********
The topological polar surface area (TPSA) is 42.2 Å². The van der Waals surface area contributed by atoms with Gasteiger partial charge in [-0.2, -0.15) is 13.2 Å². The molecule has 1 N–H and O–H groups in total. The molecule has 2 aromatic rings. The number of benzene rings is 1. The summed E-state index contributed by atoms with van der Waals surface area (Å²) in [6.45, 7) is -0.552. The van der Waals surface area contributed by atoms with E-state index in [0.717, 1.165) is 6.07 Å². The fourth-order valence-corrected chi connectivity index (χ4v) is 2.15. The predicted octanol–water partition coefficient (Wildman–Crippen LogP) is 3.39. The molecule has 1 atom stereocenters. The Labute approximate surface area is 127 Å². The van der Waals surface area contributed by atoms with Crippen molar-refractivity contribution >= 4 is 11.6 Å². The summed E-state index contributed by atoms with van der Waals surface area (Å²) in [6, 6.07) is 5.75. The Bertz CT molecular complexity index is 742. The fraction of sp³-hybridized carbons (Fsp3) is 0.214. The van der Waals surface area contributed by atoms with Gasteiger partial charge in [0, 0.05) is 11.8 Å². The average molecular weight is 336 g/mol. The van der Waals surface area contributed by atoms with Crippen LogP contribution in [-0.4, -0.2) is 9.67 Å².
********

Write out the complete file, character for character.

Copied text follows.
The topological polar surface area (TPSA) is 42.2 Å². The van der Waals surface area contributed by atoms with Gasteiger partial charge in [-0.2, -0.15) is 13.2 Å². The molecule has 1 N–H and O–H groups in total. The molecule has 2 aromatic rings. The number of benzene rings is 1. The summed E-state index contributed by atoms with van der Waals surface area (Å²) in [6.45, 7) is -0.552. The van der Waals surface area contributed by atoms with E-state index in [0.717, 1.165) is 6.07 Å². The fourth-order valence-corrected chi connectivity index (χ4v) is 2.15. The predicted octanol–water partition coefficient (Wildman–Crippen LogP) is 3.39. The molecule has 1 atom stereocenters. The Labute approximate surface area is 127 Å². The van der Waals surface area contributed by atoms with Crippen molar-refractivity contribution >= 4 is 11.6 Å². The summed E-state index contributed by atoms with van der Waals surface area (Å²) in [6, 6.07) is 5.75. The Bertz CT molecular complexity index is 742. The fraction of sp³-hybridized carbons (Fsp3) is 0.214. The van der Waals surface area contributed by atoms with Gasteiger partial charge in [0, 0.05) is 11.8 Å². The average molecular weight is 336 g/mol. The van der Waals surface area contributed by atoms with Crippen LogP contribution in [-0.4, -0.2) is 9.67 Å².